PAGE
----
MAGNIFICENT SET OF SILVER GAMECOCK HEAD SPURS PRESENTED BY THE OFFICERS OF THE FIRST DELAWARE TO MAJOR GENERAL W.H. FRENCH

$15,000.00

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Item Code: 766-1029

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Unique in our experience, these impressive silver spurs are cast and chased in the form of a fighting rooster or gamecock. Intricately worked feathers spread back on the sidebars from the neck of each spur as they might on a pair of their far more common eagle head cousins, and the necks are likewise worked to show fine neck feathers, but the prominent comb and waffles of the head make it absolutely clear we are dealing with a fighting gamecock. Clutched in the beak of each gamecock is a rowel made with a sunburst pattern of rays with points. The spurs also come with their original brown spur straps. Beautifully engraved on one side bar of each spur is, “Presented to / Major General French / by the / Officers of the / 1st Regt. / Del. Vols.”

The First Delaware had its roots in a three-month regiment that answered Lincoln’s first call for troops and served from May though August 1861. Immediately after muster out, officers and men began forming a new organization for three years’ service, that eventually reenlisted as a veteran regiment and served the entire war, first in the Department of Virginia, and then from September 1862 to July 1865 in the Second Corps, Army of the Potomac. They lost 12 officers and 146 enlisted men killed or mortally wounded, and saw heavy action in such battles as Antietam, Fredericksburg, Chancellorsville, Gettysburg, Wilderness, Spotsylvania, Cold Harbor and Petersburg.

The association of Delaware soldiers with gamecocks dates back to the American Revolution. Explanations vary. Some think Captain Jonathan Caldwell of the Delaware Continentals actually had a pair of fierce gamecocks in camp that were off-spring of a “blue hen,” itself an old expression for someone with a high opinion of themselves or a quick temper. Americans of the 1700s and 1800s, however, were no strangers to cockfighting and it is just as likely the Delaware troops picked up or adopted the nickname from stubborn and aggressive behavior on the battlefield. Their descendants preserved the association in the Civil War (as did some other regiments: see the rooster badge of the 7th Ohio) and in addition to referring to givers of the spurs it was obviously meant as a compliment to General French as well. He probably appreciated the fact that fighting roosters were often equipped with curved silver spurs for combat as well.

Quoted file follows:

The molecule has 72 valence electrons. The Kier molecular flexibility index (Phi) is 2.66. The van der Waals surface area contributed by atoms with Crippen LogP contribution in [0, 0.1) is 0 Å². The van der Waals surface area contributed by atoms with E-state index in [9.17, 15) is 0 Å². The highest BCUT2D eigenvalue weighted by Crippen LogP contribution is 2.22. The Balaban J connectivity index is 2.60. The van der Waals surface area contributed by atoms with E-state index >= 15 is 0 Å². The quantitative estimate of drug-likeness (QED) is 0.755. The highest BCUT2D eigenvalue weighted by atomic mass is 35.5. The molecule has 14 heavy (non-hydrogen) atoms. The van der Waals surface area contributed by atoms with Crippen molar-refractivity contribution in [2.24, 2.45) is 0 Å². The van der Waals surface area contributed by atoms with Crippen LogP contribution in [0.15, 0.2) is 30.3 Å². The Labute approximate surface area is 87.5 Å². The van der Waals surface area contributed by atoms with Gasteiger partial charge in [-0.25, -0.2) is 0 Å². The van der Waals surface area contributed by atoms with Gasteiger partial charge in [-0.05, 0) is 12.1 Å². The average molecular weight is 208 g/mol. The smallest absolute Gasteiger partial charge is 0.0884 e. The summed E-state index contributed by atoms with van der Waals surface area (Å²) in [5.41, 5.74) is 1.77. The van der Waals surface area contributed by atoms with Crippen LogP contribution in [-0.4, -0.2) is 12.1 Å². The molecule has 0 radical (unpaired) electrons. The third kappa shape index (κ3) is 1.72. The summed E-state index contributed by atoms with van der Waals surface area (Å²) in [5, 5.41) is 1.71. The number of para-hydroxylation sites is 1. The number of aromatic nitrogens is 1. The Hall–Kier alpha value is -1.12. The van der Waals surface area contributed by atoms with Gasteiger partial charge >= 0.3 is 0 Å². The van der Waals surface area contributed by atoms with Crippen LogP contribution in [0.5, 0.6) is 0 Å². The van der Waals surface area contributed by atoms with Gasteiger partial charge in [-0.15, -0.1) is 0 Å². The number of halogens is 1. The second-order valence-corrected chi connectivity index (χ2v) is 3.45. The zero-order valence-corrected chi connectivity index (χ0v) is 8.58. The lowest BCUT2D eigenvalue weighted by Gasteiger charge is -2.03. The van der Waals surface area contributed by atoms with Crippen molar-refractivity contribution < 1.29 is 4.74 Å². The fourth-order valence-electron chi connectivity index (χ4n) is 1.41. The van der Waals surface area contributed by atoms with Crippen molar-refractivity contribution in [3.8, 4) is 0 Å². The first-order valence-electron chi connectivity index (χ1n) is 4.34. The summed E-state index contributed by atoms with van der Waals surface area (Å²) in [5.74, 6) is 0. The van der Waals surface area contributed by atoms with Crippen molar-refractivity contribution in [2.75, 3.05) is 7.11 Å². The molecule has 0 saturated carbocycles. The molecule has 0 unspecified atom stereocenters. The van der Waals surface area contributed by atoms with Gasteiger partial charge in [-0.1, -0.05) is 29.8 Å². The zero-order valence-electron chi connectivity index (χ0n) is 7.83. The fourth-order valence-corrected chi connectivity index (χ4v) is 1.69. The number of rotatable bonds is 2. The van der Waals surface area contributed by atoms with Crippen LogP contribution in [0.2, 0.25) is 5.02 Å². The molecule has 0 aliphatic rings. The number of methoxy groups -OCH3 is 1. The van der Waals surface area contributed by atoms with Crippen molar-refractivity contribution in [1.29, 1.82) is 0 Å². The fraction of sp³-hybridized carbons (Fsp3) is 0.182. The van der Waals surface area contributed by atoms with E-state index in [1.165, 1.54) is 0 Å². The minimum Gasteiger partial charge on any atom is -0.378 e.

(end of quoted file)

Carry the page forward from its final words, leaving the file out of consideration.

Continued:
The specific date of the presentation is not given. The First Delaware was under French’s command in the Second Corps from just before Antietam, his promotion to Major General of Volunteers dates to Nov. 29, 1862, giving the earliest possible date for the gift. The latest date likely is May/June 1863, when French was assigned to command Harpers Ferry. By that time the regiment would have gotten an idea of his fighting abilities from Antietam, Fredericksburg and Chancellorsville, and might have intended them as a farewell gift.

French did return to the Army of the Potomac to command the Third Corps after Gettysburg, and he did have overall command of the Second Corps along with the First and Third Corps at Mine Run. But, that campaign so damaged his reputation and career that such a gift seems unlikely, unless it was meant to be a renewed expression of confidence. In fact, French did have some connections with Delaware. At the June 1864 Great Sanitary Fair in Philadelphia both French and his wife were members of the Executive Committee of The Delaware Department and were credited to Wilmington. Wilmington is also the burial site of their son Frank S. French, who had served on the General’s staff and died of tuberculosis in 1865. Further, in September 1867 the Adjutant General’s Office ordered French from the Military District of the Pacific to Wilmington, from where he was supposed to report by letter.

Whatever French’s specific relationship to the state, these spurs stand as a remarkable artistic and historic token of esteem from one of the war’s fighting regiments to a general officer who saw extensive action with the Army of the Potomac from the Peninsular Campaign until the reorganization of the army in 1864. In wonderful condition, they could be the centerpiece of any collection.  [SR]

 

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